The Automatic Vending Association (AVA) has called on Local Authorities to support the ‘vital vending industry’ as new research shows two thirds of operators have seen turnover reduced, with some losing all revenue completely.
Across the country, AVA members have experienced resistance when seeking help from Local Authorities despite specific funds being allocated in the form of ‘Additional Restrictions Grants’ to support businesses impacted by closures in the leisure and hospitality sector.
Ensuring that keyworkers have access to food and drink while carrying out their essential work has been at the forefront of thinking for those in the vending and food to go industry since to start of the COVID-19 pandemic. With restaurants and canteens being forced to close the option to get food on the go has been a lifeline to those on the frontline of fighting the virus and saving lives.
Chief executive of the AVA, David Llewellyn, said: “Vending is a vital lifeline for those working to get the UK through the pandemic and our members need support to continue to be there for our nation’s key workers. With canteens, leisure facilities and workplaces forced to close and numbers of those commuting cut significantly, vending has been severely impacted and as our data shows the level of impact is high.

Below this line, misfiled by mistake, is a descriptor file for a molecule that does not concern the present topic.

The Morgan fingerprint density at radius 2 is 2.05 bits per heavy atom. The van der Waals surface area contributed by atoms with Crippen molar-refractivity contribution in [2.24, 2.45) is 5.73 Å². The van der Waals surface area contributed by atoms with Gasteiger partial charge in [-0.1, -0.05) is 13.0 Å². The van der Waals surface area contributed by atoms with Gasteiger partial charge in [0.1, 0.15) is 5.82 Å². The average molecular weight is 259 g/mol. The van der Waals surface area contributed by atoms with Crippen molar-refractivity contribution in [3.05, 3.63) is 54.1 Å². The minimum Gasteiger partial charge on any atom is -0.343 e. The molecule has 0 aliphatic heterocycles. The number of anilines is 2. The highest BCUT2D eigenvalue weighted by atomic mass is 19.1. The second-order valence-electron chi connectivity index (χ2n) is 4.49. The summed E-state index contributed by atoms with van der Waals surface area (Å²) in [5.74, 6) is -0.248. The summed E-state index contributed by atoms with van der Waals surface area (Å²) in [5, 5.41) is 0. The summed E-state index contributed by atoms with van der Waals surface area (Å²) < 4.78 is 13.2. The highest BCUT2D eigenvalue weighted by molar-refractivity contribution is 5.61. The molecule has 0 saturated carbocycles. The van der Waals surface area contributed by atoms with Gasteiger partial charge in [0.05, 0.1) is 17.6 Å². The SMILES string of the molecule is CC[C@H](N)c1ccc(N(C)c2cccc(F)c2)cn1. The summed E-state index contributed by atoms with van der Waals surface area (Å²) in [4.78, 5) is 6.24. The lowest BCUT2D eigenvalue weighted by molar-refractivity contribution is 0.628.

“While products in other retail areas can be stored and sold at a later date, in the food and drink sector, expirations dates have passed during the forced closures resulting in further losses for these businesses.
“Food to go is an essential part of the food service industry, worth approximately £1.54bn to the UK economy, and without the support of funding now, these businesses will not be around when the world eventually goes back to normal.”
The call follows further assertions from the Chancellor this month that financial assistance is available to those who have seen revenues hit by the crisis however the vending industry and its contribution continues to suffer with 100% of suppliers and 75% of operators surveyed convinced that the COVID-19 crisis will change consumption habits at vending machines long term.